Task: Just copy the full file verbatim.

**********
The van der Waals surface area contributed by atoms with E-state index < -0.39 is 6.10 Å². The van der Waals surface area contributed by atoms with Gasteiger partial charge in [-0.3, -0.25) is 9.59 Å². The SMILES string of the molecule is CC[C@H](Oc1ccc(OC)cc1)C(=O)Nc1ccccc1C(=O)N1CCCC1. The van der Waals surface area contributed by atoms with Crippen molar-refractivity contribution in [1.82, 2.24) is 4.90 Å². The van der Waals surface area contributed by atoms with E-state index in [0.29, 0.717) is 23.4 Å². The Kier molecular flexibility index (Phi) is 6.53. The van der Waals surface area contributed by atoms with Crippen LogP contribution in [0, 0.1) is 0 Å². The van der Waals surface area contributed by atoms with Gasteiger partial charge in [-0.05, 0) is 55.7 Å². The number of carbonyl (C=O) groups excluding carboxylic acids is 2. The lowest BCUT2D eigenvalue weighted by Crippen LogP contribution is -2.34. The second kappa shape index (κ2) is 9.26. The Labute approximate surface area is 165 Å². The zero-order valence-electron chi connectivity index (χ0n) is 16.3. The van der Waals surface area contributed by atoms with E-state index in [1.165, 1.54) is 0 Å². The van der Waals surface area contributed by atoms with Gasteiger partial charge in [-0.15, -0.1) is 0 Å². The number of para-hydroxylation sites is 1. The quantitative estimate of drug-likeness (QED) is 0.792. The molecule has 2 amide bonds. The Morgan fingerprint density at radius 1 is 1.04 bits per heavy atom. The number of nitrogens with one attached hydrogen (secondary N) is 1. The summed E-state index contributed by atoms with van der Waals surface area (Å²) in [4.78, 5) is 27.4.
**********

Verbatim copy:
The van der Waals surface area contributed by atoms with E-state index < -0.39 is 6.10 Å². The van der Waals surface area contributed by atoms with Gasteiger partial charge in [-0.3, -0.25) is 9.59 Å². The SMILES string of the molecule is CC[C@H](Oc1ccc(OC)cc1)C(=O)Nc1ccccc1C(=O)N1CCCC1. The van der Waals surface area contributed by atoms with Crippen molar-refractivity contribution in [1.82, 2.24) is 4.90 Å². The van der Waals surface area contributed by atoms with E-state index in [0.29, 0.717) is 23.4 Å². The Kier molecular flexibility index (Phi) is 6.53. The van der Waals surface area contributed by atoms with Crippen LogP contribution in [0, 0.1) is 0 Å². The van der Waals surface area contributed by atoms with Gasteiger partial charge in [-0.05, 0) is 55.7 Å². The number of carbonyl (C=O) groups excluding carboxylic acids is 2. The lowest BCUT2D eigenvalue weighted by Crippen LogP contribution is -2.34. The second kappa shape index (κ2) is 9.26. The Labute approximate surface area is 165 Å². The zero-order valence-electron chi connectivity index (χ0n) is 16.3. The van der Waals surface area contributed by atoms with E-state index in [1.165, 1.54) is 0 Å². The van der Waals surface area contributed by atoms with Gasteiger partial charge in [-0.15, -0.1) is 0 Å². The number of para-hydroxylation sites is 1. The quantitative estimate of drug-likeness (QED) is 0.792. The molecule has 2 amide bonds. The Morgan fingerprint density at radius 1 is 1.04 bits per heavy atom. The number of nitrogens with one attached hydrogen (secondary N) is 1. The summed E-state index contributed by atoms with van der Waals surface area (Å²) in [4.78, 5) is 27.4.